**Bach's Jesus bleibet meine Freude** - A four-point perspective:

Elizabeth Ahlgrim, a harpist in the Indianapolis area, posed for this quilt. Playing the Bach piece on her pedal harp was quite a delight to hear. The curvature of the harp and harpist is due to the four-point perpsective grid. This four-point perspective places two three-point perspective grids together.

**Fablous Fibonacci Flowers** - A five-point perspective.

**Perspective of Paradise** - This 6 point perspective was inspired by Dick Termes

and
his work on perspective systems. The 6 point perspective originates from

utilizing two 5 point perspectives, each of l80 degrees, and placing them back
to back.

The newly created artwork is a 360 degree view of paradise. The 6
vanishing points

on the flat surface are found by using north, east, south, and
west positions.

The 5th and 6th vanishing points are achieved by adding a point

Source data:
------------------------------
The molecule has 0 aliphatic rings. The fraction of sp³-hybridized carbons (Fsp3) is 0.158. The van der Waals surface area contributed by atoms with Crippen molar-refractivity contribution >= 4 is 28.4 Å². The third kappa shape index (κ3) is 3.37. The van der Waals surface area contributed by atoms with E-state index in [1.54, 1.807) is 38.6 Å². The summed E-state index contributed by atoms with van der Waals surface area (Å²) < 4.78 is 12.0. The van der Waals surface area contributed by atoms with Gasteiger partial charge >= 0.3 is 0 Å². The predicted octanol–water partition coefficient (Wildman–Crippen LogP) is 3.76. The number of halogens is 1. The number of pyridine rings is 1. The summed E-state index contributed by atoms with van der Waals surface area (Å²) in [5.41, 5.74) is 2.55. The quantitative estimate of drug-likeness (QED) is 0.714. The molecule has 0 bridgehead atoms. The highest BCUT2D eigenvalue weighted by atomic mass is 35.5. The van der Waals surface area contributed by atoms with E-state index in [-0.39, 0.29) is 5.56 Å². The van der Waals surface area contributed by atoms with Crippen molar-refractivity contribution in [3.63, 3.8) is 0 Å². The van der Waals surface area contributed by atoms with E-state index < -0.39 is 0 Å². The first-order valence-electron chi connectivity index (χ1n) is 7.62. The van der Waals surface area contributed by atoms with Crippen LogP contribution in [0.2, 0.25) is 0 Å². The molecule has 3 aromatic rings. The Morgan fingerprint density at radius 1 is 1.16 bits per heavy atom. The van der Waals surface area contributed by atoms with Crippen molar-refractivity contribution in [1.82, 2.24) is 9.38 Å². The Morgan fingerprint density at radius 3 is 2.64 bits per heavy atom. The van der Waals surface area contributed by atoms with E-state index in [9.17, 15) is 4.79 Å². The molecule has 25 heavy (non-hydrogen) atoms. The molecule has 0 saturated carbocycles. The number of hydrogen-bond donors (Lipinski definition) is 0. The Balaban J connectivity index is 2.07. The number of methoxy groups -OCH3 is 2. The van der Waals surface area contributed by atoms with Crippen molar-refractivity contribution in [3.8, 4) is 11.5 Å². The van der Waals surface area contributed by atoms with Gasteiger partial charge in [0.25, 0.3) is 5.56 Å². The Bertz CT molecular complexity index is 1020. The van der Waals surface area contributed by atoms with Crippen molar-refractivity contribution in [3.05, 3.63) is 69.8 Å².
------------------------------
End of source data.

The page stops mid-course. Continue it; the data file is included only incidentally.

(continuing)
at the

center front position and center back position.

**Atmospheric Perspective Golden Rectangle at Giverny** - It is difficult to pinpoint

the time of origin of the golden rectangle,
but most certainly the Golden Rectangledates

back to at least 1,000 B.C. Descartes
studied the golden rectangle thoroughly in 1638.

Jaques Bernoulli was fascinated by its’ properties also. His statement “eadem mutata resurgo” refers to the fact that the angle formed from the tangent to the curve remains at a constant angle throughout. The spiral inscribed in the Golden Rectangle 1 quilt is an approximate logarithmic spiral. This is a great example of an atmospheric perspective.

**Greco Roman Perspective Mathematical Harmony** - Music, like mathematics, has an

abstract notation that is used to represent abstract structures. Like mathematics,

the notation has developed over the centuries. "Military Polonaise" by Chopin can be found

in the background of this quilt. The four major instrument groups are represented

by the violin, the b-flat clarinet, the piano, and the double french horn. The Greek mathematician Pythagoras (c. 569 B.C.E. - c. 507 B.C.E.) is credited with discovering

the harmonic progression in the notes of the music scale by finding the musical

intervals and the pitch of the notes corresponding to the relative length of vibrating strings. He discovered that if a string was plucked in a 1:2 ratio, an octave is obtained. Similarly,

a fifth is obtained from a 2:3 ratio, and a fourth by a 3:4 ratio.